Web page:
Nanzenji Temple

After Kiyomizudera, we had a quick grab of snack for lunch. Thinking that we wanted to visit the other side of the district proper, we took a cab to reach another temple called Ginkakuji Temple. Ginkakuji means Silver Pavilion and is patterned after Kinkakuji Temple, which is a Golden Pavilion. However, Ginkakuji is not covered in real silver, unlike Kinkakuji that is made of pure gold. Still, this area was known for its contemporary designed tatami mats and most especially the dry sand and moss gardens.

Exiting the temple led us to enjoy this long stone path that has a narrow canal filled with sakura trees called Tetsugaku no Michi or Philosopher's Path. I enjoyed this part of the trip a lot, especially when you are wearing the kimono. That old Kyoto feel was so happening in my mind at that moment that we kind of savour every moment we were walking in this narrow path.

The cherry blossoms were already in full bloom but not to that level where they call it "explosion"-- as if it is raining with sakura petals all over. It was truly an anime moment for me!

The path ended somewhere at the area of Nanzenji Temple.

As this was one of the celebrated and important temples here in Kyoto, what's interesting in this temple was an old aqueduct being built to carry water and goods back in the day.

Aqueducts originated from the Romans in the older times so for me to see it standing firm with this big complex was really amazing.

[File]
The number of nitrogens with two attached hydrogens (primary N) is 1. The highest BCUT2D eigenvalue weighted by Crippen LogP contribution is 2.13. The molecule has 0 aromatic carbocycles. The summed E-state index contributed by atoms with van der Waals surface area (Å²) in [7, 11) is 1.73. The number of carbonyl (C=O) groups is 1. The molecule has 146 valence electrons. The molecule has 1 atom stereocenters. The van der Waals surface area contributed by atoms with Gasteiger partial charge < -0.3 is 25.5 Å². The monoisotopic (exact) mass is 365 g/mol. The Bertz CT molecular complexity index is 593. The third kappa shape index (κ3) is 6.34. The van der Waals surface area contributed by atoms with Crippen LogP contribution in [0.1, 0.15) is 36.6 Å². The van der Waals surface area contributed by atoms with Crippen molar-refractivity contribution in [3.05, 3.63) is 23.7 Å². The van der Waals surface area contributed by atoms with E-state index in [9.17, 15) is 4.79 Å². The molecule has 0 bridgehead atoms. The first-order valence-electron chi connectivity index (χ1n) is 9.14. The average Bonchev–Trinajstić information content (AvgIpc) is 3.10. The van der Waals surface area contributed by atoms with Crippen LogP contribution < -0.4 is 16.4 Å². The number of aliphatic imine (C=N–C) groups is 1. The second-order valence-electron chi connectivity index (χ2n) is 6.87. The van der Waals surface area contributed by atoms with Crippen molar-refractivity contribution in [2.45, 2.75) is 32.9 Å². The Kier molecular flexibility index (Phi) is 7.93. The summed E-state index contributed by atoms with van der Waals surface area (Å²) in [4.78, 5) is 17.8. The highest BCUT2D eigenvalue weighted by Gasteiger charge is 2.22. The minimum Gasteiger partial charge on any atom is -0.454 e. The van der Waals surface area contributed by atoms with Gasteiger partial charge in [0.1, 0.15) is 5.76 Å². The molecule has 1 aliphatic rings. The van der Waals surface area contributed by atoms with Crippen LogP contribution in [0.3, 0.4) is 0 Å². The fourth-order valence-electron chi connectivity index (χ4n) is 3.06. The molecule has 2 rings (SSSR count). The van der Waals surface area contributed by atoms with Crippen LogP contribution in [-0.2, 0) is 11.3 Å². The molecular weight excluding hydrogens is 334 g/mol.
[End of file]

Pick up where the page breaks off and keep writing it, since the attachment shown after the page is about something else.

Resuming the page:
Late Afternoon: Back to Higashiyama
Kodaiji Temple

After a few walks, we came back to Higashiyama. Before we surrendered our kimonos, we went inside Kodaiji Temple first since it's just across the kimono rental shop. By this time of the trip, we were growing tired of visiting temples but this has an exceptional zen garden and bamboo grove arrangement inside. It is also a prominent temple in Kyoto where the mausoleum of General Toyotomi Hideyoshi and his wife. Hideyoshi was responsible in reuniting Japan before being succeeded by Tokugawa Ieyasu.

After we changed back to our normal clothes, we had a quick stroll at Gion as we were tired for the day. This the geisha district, also with lots of shops, tea houses, and even geisha apprentice schools. We just literally passed by Gion as it was already past 6 in the evening and we would still be traveling back to Kameoka.

So from Gion, we took the Keihan Line for us to take the Tozai Subway Line and transfer to Sanjo station and then transferred again to Nijo to take the JR Sagano Line back to Kameoka.

From Kameoka, we took a cab since it was pretty late when we came back to the outskirts.

Dinner at ryokan:

The second dinner we had was a sukiyaki dinner. Again, we were being educated on how to eat the proper way for this kind of cuisine. Chika-san wasn't our host for the night so we were being served by another crew. She was an old lady but with cheerful fellow. She cooked the sukiyaki for us and taught us happily.


beef dipped in raw egg; crab legs

silk tofu

vanilla ice cream for dessert; normal japanese sake

From that day onward, sukiyaki became an instant favorite of mine.

The day seemed longer than we thought it would be, and at that time, I was sensing Albert was starting to feel ill. I told him to take a dip again at the public bath to relieve that sickly feeling but he was too tired from all the walks we had.

So that's it for Day 2. It was obviously tiring, but it was still a dream come true, and truly one for the books.